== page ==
If one has a mental caricature of a stubborn, iconoclastic Colonel, Boyd seems to fit the stereotype perfectly. He was famous for his brash and combative nature in voicing his ideas. Robert Coram is the author of a comprehensive biography called Boyd: The Fighter Pilot Who Changed the Art of War. In the biography, Coram mentions that Boyd occasionally became heated in debates to the point in which he would shove the lit end of his cigar into the tie of a co-worker at the Pentagon. In the book, Coram paints a detailed portrait of a man who approached all aspects of norms and etiquette within the Pentagon with a devil may care attitude. Indeed, Boyd’s single-minded focus on promoting his theories caused him to neglect considerations of his own personal promotion and pay. When he retired from the military, he famously did not want to be paid for his work as a consultant. Unfortunately, Coram describes Boyd’s character as having an adverse affect on his family too. Thus, in many ways, Boyd’s greatest strength- his passion for his work- was also the source of his greatest flaw- neglect for those closest to him.
Nevertheless, Boyd endeared himself to a cohort of followers, who became known as the “acolytes.” These individuals were determined to promote Boyd’s legacy and ideas. They responded to his infamous decree that one must either decide to “be somebody or do something.” In terms of his contributions to the military, Boyd applied his theories of Energy-Maneuverability (E-M) in the F-15 and F-16 program. The E-M theory was instrumental in developing aerial tactics. Coram writes the following of E-M:
It provided a scientific means by which the maneuverability of an aircraft could be evaluated and tactics designed both to overcome the design flaws of one’s own aircraft and to minimize or negate the superiority of the opponent’s aircraft, and, finally, it became a fundamental tool in designing fighter aircraft.
Much of Coram’s book documents Boyd’s fight to develop the F-15 and F-16 into fighter aircraft capable of winning dogfights. As a result, Boyd frequently clashed with people in the Pentagon who wanted to weigh the aircraft down with needless technology that did not maximize the efficiency of the platform. Coram shows that Boyd was also fighting the institutional wisdom of Air Force strategists, who focused on the Air Force’s ability to fly long range missions to drop conventional munitions, but had neglected the function of the Air Force to fight battles in the air.
Perhaps one of Colonel Boyd’s greatest contributions to the military came through the relationship he had developed with Dick Cheney, who met Boyd when Cheney was a member of the House of Representatives. When Cheney became Secretary of Defense, he was a key figure in planning for the Gulf War that would take place as part of America’s military effort to liberate Kuwait from Saddam’s Iraqi Army. Coram writes that Cheney overruled initial plans of General Norman Schwarzkopf in favor of plans that applied maneuver principles that Boyd had talked with him about. Part of Boyd’s influence on strategy involved bypassing enemy center’s of gravity, which the Prussian military theorist Carl Von Clausewitz called Schwerpunkt, and creating confusion and chaos in the enemies’ systems. The following excerpt from Coram’s biography illustrates how Colonel Boyd’s ideas had such a profound impact on military operations during the Gulf War:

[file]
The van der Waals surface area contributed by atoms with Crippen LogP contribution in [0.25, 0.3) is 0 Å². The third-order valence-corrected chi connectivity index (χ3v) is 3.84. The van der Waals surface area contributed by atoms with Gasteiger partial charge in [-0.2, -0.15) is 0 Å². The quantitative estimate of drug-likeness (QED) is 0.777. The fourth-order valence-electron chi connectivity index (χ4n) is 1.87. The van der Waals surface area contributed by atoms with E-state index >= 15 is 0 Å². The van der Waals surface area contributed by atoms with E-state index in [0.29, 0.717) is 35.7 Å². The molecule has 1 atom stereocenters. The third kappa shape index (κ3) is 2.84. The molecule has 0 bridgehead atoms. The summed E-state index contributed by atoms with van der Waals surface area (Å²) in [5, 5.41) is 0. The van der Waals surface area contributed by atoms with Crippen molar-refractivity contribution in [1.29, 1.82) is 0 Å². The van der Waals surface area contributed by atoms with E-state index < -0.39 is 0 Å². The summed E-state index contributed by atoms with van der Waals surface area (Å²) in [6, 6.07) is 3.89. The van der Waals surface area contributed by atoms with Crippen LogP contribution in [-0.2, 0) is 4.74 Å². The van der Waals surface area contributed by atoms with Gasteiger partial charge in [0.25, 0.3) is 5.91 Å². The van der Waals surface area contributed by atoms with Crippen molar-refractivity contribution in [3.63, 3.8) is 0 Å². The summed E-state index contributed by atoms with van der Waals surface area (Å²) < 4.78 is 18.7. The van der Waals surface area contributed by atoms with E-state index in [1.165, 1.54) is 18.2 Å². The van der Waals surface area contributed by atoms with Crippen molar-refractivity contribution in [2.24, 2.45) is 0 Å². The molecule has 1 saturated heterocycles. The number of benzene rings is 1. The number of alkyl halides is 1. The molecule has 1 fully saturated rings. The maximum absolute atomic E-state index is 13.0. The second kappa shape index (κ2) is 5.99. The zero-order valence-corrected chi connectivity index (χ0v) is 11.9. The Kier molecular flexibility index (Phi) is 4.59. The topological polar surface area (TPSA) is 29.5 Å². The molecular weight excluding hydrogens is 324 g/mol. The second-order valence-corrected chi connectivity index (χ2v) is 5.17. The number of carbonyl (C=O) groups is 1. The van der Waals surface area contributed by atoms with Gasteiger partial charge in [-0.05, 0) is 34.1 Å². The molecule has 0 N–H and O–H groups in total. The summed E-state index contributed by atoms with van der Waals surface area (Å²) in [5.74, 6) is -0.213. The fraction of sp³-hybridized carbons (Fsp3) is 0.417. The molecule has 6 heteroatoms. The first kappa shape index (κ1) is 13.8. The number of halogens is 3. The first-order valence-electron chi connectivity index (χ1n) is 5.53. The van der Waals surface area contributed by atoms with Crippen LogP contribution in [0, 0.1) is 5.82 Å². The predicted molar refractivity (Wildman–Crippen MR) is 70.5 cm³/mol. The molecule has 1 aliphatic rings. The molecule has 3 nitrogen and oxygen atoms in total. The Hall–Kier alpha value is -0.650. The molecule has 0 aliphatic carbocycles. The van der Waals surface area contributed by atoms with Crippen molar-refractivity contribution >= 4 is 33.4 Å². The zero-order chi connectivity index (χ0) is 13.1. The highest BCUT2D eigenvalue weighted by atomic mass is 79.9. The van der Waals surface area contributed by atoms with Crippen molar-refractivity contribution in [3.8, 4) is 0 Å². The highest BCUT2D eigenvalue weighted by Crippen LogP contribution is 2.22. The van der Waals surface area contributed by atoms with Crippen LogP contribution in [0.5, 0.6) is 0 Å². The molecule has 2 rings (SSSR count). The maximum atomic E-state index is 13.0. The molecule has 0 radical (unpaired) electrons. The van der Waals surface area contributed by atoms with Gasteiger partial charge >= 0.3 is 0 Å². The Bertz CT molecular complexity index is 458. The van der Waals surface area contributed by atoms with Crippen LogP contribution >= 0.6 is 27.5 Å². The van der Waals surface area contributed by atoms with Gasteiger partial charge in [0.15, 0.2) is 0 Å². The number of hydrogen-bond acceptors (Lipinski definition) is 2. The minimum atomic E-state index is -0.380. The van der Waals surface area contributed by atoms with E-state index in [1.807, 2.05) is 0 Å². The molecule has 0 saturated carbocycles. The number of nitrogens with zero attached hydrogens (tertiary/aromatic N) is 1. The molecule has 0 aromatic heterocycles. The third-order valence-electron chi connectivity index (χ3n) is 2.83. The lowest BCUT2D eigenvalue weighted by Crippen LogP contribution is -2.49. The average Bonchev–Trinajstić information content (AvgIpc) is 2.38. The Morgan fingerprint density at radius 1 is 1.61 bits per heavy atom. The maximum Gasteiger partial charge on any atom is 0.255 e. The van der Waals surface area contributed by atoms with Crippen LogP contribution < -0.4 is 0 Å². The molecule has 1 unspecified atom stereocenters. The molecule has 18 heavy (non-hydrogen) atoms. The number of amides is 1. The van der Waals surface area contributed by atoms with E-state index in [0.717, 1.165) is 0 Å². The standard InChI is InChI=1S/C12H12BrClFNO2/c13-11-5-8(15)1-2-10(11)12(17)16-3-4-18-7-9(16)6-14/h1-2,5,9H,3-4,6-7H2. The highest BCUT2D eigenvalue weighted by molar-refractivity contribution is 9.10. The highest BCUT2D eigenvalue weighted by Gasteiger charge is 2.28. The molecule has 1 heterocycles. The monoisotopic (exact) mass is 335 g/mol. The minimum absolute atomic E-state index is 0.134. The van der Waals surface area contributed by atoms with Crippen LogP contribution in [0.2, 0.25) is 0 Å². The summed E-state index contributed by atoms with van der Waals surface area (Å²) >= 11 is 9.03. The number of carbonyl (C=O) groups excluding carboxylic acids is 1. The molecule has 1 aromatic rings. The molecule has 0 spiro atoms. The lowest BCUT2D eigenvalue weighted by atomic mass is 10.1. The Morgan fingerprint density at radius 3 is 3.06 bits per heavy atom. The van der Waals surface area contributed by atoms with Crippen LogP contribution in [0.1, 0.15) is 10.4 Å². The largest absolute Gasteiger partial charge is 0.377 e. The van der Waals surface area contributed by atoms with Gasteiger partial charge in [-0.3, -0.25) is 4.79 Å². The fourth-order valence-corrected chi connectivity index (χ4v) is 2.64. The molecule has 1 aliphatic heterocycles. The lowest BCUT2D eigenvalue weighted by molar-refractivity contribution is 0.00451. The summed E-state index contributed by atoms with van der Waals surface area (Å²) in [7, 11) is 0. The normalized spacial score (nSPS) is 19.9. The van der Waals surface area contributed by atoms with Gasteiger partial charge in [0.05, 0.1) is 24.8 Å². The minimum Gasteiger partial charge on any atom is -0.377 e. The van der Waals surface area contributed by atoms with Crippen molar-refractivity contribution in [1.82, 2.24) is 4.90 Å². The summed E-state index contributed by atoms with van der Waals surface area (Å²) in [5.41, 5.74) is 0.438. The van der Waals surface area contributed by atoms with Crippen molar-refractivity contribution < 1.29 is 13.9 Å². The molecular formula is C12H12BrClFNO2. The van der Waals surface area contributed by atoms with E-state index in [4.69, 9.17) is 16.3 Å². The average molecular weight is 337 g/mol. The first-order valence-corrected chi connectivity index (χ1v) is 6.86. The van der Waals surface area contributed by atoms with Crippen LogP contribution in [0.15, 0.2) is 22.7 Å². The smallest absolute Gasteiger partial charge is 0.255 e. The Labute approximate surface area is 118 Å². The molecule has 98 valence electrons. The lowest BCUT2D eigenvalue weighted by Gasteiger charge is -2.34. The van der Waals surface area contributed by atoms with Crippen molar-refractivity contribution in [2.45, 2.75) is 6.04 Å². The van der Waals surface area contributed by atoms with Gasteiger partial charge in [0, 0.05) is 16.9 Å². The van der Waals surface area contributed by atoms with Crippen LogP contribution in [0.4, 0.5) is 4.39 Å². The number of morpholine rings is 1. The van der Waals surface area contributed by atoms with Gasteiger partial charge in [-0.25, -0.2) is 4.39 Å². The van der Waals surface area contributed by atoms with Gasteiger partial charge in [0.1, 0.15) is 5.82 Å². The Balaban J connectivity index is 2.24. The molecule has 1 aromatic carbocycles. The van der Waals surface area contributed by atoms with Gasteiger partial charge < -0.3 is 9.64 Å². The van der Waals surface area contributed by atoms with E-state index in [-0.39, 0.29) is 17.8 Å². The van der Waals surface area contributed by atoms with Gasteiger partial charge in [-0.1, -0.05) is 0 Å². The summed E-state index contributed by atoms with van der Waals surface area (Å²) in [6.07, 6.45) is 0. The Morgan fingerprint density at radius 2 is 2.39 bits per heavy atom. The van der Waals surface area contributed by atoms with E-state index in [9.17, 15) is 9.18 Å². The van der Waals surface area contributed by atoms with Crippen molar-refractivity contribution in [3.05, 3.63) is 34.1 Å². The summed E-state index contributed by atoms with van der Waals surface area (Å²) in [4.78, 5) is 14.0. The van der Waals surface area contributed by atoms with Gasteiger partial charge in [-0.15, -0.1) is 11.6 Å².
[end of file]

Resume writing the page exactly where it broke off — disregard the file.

What is still not generally known to the public is how well the Marines performed in the Gulf. Brigadier General Mike Myatt, a graduate of the Fort Pickett free-play exercises and a man intimately familiar with Boyd’s work, was then commander of the 1st Marine Division. Three days before the war officially began, Myatt’s men raided deep behind Iraqi lines. They bypassed strong points, forgot their flanks, and penetrated so deeply and caused such confusion that the Iraqi Army rushed in reinforcements against what they anticipated would be the main thrust of the American invasion. Then they began surrendering by the thousands. Nowhere can be found a better example of Boyd’s ideas on “folding the enemy in on himself” than in the fact that some fifteen Iraqi divisions surrendered to two divisions of Marines.
Coram writes further:
Everything successful about the Gulf War is a direct reflection of Boyd’s “Patterns of Conflict”- multiple thrusts and deception operations that created ambiguity and caused the enemy to surrender by the thousands.
The quick and decisive defeat of the Iraqi Army by coalition forces was a remarkable achievement. Combat operations were declared over within 100 hours from the time they began. Despite strategic blunders that occurred after combat ended, it is clear that at the tactical and operational levels, the American military had proven capable of executing fantastic blitzkrieg-style maneuvers. Considering the fact that the previous war America had fought in Vietnam was based on attrition, the Gulf War was a remarkable turnaround. It was vindication for military strategists like Boyd, who had worked for years to promote a style of warfare based on maneuver.
In his late years and after his death, the Marine Corps honored Colonel Boyd more than any other branch of service. In fact, Boyd is hardly mentioned by the Air Force to this day. But, he is revered by the Marine Corps. Coram wrote, “When Boyd died, Marine Corps Commandant Charles Krulak wrote a moving tribute in a defense journal saying Boyd was the architect of America’s victory in the Gulf War.” Coram also explains that many Marines attended Boyd’s funeral to pay homage to a man, who had influenced the doctrinal publication of Warfighting.
Colonel Boyd’s “Patterns of Conflict” is an excellent presentation to read and study. Marines will recognize that many of Boyd’s ideas appear in our doctrine, and directly impact the logic and thinking of our tactics. Robert Coram’s biography is extremely well-written, and worth reading not only as an entertaining look at an influential military leader, but also for some fascinating history on the Air Force, stories on the inner workings of the Pentagon, and to see how one man can have a positive impact on the institutional inertia of large organizations like the Department of Defense. Finally, the website Slightly East of New is a good place to find Boyd’s work as well as articles and resources related to his life and thinking.